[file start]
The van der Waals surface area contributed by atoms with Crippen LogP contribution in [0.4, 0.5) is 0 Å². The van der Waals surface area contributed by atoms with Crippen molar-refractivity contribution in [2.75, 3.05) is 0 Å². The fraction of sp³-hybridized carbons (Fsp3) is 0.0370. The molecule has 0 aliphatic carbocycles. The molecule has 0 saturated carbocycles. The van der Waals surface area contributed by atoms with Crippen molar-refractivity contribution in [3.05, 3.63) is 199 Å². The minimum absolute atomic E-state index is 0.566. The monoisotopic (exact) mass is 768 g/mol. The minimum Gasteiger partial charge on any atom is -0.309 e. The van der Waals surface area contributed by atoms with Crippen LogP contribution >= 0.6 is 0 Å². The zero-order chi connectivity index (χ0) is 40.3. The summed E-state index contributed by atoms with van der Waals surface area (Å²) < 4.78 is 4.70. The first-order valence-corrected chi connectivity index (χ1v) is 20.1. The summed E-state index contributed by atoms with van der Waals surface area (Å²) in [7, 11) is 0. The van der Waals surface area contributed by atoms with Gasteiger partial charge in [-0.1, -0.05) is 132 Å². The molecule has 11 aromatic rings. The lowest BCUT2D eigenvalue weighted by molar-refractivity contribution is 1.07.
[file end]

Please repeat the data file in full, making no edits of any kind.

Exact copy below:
The van der Waals surface area contributed by atoms with Crippen LogP contribution in [0.4, 0.5) is 0 Å². The van der Waals surface area contributed by atoms with Crippen molar-refractivity contribution in [2.75, 3.05) is 0 Å². The fraction of sp³-hybridized carbons (Fsp3) is 0.0370. The molecule has 0 aliphatic carbocycles. The molecule has 0 saturated carbocycles. The van der Waals surface area contributed by atoms with Crippen molar-refractivity contribution in [3.05, 3.63) is 199 Å². The minimum absolute atomic E-state index is 0.566. The monoisotopic (exact) mass is 768 g/mol. The minimum Gasteiger partial charge on any atom is -0.309 e. The van der Waals surface area contributed by atoms with Crippen LogP contribution >= 0.6 is 0 Å². The zero-order chi connectivity index (χ0) is 40.3. The summed E-state index contributed by atoms with van der Waals surface area (Å²) < 4.78 is 4.70. The first-order valence-corrected chi connectivity index (χ1v) is 20.1. The summed E-state index contributed by atoms with van der Waals surface area (Å²) in [7, 11) is 0. The van der Waals surface area contributed by atoms with Gasteiger partial charge in [-0.1, -0.05) is 132 Å². The molecule has 11 aromatic rings. The lowest BCUT2D eigenvalue weighted by molar-refractivity contribution is 1.07.